Sign in to follow this  
Endar

circular include hell (C++)

Recommended Posts

Okay, I am really hating the ridiculous intricacies of these 3 classes. CEngine, CDebugConsole, CDebugConsoleEventReceiver. CEngine needs to call functions inside CDebugConsole. CDebugConsole needs to call the constructor (non-default) of CDebugConsoleEventReceiver. CDebugConsoleEventReceiver needs to call functions inside CEngine. So, CEngine includes CDebugConsole, CDebugConsole includes CDebugConsoleEventReceiver and CDebugConsoleEventReceiver includes CEngine. I don't think that there is another way I'll be able to do this. I have a forward declaration of CDebugConsoleEventReceiver in the CDebugConsole header file, but it turns out that it's not going to work because I need to call a non-default constructor. Am I completely screwed? Do I need to scrap my current design for this bit and just re-write everything?

Share this post


Link to post
Share on other sites
Quote:
Original post by Endar
I have a forward declaration of CDebugConsoleEventReceiver in the CDebugConsole header file, but it turns out that it's not going to work because I need to call a non-default constructor.
Can you not call the constructor from the CPP file, instead of the header?

If you just define the classes in the header, and don't implement any methods, there's no problem.

Share this post


Link to post
Share on other sites
also make sure you don't use the trouble classes by value in your header file..here's a quick example

Circular dependency way

// lets say this is a header file that causes
// the circular dependency problem
#include <foo.h>

class MyClass{
public:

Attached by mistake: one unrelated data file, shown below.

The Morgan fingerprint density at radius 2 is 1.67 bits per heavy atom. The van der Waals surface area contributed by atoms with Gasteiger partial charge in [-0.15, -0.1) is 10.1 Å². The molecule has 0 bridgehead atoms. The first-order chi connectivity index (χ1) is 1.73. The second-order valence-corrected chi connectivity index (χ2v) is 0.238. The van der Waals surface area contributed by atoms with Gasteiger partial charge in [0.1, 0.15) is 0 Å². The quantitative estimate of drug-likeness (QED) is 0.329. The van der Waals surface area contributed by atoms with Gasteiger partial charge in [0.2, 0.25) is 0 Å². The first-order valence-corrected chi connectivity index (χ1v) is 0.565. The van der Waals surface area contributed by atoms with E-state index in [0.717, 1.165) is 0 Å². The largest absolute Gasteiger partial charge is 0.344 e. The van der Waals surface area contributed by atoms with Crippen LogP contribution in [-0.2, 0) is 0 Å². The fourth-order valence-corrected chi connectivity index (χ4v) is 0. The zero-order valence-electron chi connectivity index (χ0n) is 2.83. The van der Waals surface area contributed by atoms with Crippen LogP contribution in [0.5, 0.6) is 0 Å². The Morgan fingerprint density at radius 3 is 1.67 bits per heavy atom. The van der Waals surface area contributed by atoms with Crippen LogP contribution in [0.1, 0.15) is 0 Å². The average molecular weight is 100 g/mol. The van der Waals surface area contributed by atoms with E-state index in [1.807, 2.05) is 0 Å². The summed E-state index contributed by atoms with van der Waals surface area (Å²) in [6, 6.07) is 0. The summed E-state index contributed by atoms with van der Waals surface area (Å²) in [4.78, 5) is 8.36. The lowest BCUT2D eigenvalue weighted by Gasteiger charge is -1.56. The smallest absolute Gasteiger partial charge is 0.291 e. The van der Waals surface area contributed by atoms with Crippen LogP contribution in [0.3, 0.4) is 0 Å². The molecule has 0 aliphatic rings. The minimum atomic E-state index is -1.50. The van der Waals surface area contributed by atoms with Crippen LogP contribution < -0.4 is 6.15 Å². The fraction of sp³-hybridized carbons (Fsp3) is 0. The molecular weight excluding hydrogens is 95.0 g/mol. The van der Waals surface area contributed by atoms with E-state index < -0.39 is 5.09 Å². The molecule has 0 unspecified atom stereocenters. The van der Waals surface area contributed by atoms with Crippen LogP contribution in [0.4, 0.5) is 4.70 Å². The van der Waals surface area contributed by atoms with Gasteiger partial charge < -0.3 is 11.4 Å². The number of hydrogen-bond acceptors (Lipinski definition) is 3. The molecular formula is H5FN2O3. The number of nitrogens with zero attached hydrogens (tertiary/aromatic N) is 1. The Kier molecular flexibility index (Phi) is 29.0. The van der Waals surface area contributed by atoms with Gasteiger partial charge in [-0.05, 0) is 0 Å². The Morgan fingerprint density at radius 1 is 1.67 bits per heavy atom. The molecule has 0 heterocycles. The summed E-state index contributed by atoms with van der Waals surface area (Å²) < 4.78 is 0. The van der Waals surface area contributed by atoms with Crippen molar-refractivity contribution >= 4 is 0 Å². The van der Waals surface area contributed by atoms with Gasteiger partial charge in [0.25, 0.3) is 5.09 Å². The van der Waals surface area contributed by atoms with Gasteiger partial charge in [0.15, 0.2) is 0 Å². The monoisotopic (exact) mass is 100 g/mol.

foo value;
};


Non-circular dependency way

// forward declare the class
class foo;

class MyClass{
public:
foo* value;
};
// make sure you include foo.h in your source file
// wherever MyClass is implemented


[edit]
This is what Steve is saying, I misread it the first time =)

Share this post


Link to post
Share on other sites
Quote:
Original post by Endar
Okay, I am really hating the ridiculous intricacies of these 3 classes.

CEngine, CDebugConsole, CDebugConsoleEventReceiver. CEngine needs to call functions inside CDebugConsole. CDebugConsole needs to call the constructor (non-default) of CDebugConsoleEventReceiver. CDebugConsoleEventReceiver needs to call functions inside CEngine.

So, CEngine includes CDebugConsole, CDebugConsole includes CDebugConsoleEventReceiver and CDebugConsoleEventReceiver includes CEngine.

I don't think that there is another way I'll be able to do this.

I have a forward declaration of CDebugConsoleEventReceiver in the CDebugConsole header file, but it turns out that it's not going to work because I need to call a non-default constructor.

Am I completely screwed? Do I need to scrap my current design for this bit and just re-write everything?


Your whole design is not completly flawed, but there is something weird, obviously. What you want to achieve is very similar to the observer pattern, but in your case the subject creates its own observers (in fact, it creates events that will in turn call the update functions in the observer (CEngine)). A possible solution should be to use the observer pattern in a correct way:

class DebugConsoleEventReceiver
{
public:
virtual void update(DebugConsoleEvent *e) = 0;
};

class DebugConsole
{
std::vector<DebugConsoleEventReceiver*> mObservers;
public:
void addObserver(Observer* o) { mObservers.push_back(o); }
void fireEvent(DebugConsoleEvent *e)
{
for (size_t i=0; i<mObservers.size(); i++) {
mObservers[i]->update(e);
}
}
};

class Engine : public DebugConsoleEventReceiver
{
DebugConsole mConsole;
public:
Engine() { mConsole.addObserver(this); }
void update(DebugConsoleEvent *e) { ... }
};


HTH,

Share this post


Link to post
Share on other sites

Create an account or sign in to comment

You need to be a member in order to leave a comment

Create an account

Sign up for a new account in our community. It's easy!

Register a new account

Sign in

Already have an account? Sign in here.

Sign In Now

Sign in to follow this